It was an ordinary day in after school day care. I was supervising the main room, talking with a few kids, and doodling. Because we were at the art table, I was surrounded by a group of mostly calm and well-behaved kids. Plus, Toby. I won’t go into too many specifics for privacy reasons, but Toby was one of those kids you have to keep a close eye on. However, when he had a crayon in his hand, he transformed into the sweetest kindergartner in the world! Toby noticed me doodling a cartoony face.

“Who’s that?” he asked, pointing to my picture. He’d been drawing for a while and I could see him growing antsy.

“Nobody real,” I told him, “Just a boy’s face. Toby smiled. “I’m going to draw him on a skateboard.”

“Can I help?” he asked, his eyes as wide as saucers. I realized this would keep him occupied, entertained, and out of trouble for at least ten minutes.
So, I said, “Sure,” and passed him my paper. Toby drew a stick figure body. Then, he added circles at the bottom of the legs.

“I gave him wheels instead of feet,” Toby squealed. “Now he is the skateboard.” I snorted, catching a whiff of that wonderful wax crayon aroma.

“Oh, good idea!” I replied. “Should we give him wheels for hands too?” Toby considered this for a minute.

“No,” he said. “Give him pizza hands!” He gave me the paper back. I did just as he had suggested. We drew together a while longer. Soon, Toby went home. The next day, he ran up to me as soon as he arrived.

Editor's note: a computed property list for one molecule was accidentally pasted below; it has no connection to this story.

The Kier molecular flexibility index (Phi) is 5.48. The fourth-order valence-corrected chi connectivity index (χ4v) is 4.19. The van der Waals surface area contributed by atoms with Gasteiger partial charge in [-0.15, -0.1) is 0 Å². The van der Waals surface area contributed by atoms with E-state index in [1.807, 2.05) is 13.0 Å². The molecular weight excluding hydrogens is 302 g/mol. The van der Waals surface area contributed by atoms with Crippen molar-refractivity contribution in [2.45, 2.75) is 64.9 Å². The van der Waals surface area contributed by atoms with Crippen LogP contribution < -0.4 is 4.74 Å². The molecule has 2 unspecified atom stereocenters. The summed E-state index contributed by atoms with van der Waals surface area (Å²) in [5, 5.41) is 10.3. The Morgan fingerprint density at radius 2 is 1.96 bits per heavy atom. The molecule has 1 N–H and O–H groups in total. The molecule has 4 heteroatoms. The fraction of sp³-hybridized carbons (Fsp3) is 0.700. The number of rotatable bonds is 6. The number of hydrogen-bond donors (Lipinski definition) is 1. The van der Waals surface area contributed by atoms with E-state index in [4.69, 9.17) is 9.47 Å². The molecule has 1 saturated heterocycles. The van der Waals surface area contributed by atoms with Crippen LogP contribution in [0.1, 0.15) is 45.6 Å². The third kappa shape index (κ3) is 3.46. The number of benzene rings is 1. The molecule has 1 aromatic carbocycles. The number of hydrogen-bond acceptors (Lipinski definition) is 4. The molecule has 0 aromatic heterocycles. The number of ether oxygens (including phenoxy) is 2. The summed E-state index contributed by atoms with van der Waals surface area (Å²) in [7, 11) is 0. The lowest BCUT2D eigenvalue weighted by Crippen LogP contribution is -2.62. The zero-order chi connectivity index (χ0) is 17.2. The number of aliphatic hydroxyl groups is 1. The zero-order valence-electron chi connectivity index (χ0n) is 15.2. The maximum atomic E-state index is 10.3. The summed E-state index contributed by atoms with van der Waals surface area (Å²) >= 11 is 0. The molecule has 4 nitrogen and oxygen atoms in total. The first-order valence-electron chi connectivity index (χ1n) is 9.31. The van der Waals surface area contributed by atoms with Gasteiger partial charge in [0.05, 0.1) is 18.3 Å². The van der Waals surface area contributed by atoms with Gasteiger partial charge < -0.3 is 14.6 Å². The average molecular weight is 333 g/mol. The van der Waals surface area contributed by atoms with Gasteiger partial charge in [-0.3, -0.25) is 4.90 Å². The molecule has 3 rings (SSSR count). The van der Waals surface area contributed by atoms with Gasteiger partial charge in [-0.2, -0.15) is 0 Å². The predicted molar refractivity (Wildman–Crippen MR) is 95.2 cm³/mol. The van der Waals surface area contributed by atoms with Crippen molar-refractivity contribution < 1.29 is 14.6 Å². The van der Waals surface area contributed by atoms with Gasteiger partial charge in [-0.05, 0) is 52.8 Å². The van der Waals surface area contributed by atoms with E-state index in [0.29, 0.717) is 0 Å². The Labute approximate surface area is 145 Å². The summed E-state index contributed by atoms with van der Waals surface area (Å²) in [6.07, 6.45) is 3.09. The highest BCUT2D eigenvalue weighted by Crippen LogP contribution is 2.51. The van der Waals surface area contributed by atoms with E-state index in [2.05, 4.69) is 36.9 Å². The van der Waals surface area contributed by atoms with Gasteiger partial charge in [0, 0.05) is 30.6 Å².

“Ms. Rachel! Can we do more jokes?” he begged. From then on collaborative drawings (or as he called them “jokes”) were a part of our daily routine. Toby didn’t know it, but this is a common exercise for art classes. They call it an exquisite corpse. Everyone starts to draw their own picture.

Then, after five or ten minutes, you pass your papers to the next person and continue to draw on their project. You keep passing papers until everyone gets a chance work on every project. With older kids, you do the whole thing without discussing it. If you’re going to try this experiment with younger children, however I recommend talking over what everyone is drawing and making group suggestions more like what I did with Toby.

I promise at least half an hour of fun and excitement will be had if you try out the exquisite corpse exercise with your kids. If you like, feel free to send us your finished drawings or paintings. We love to see your artwork.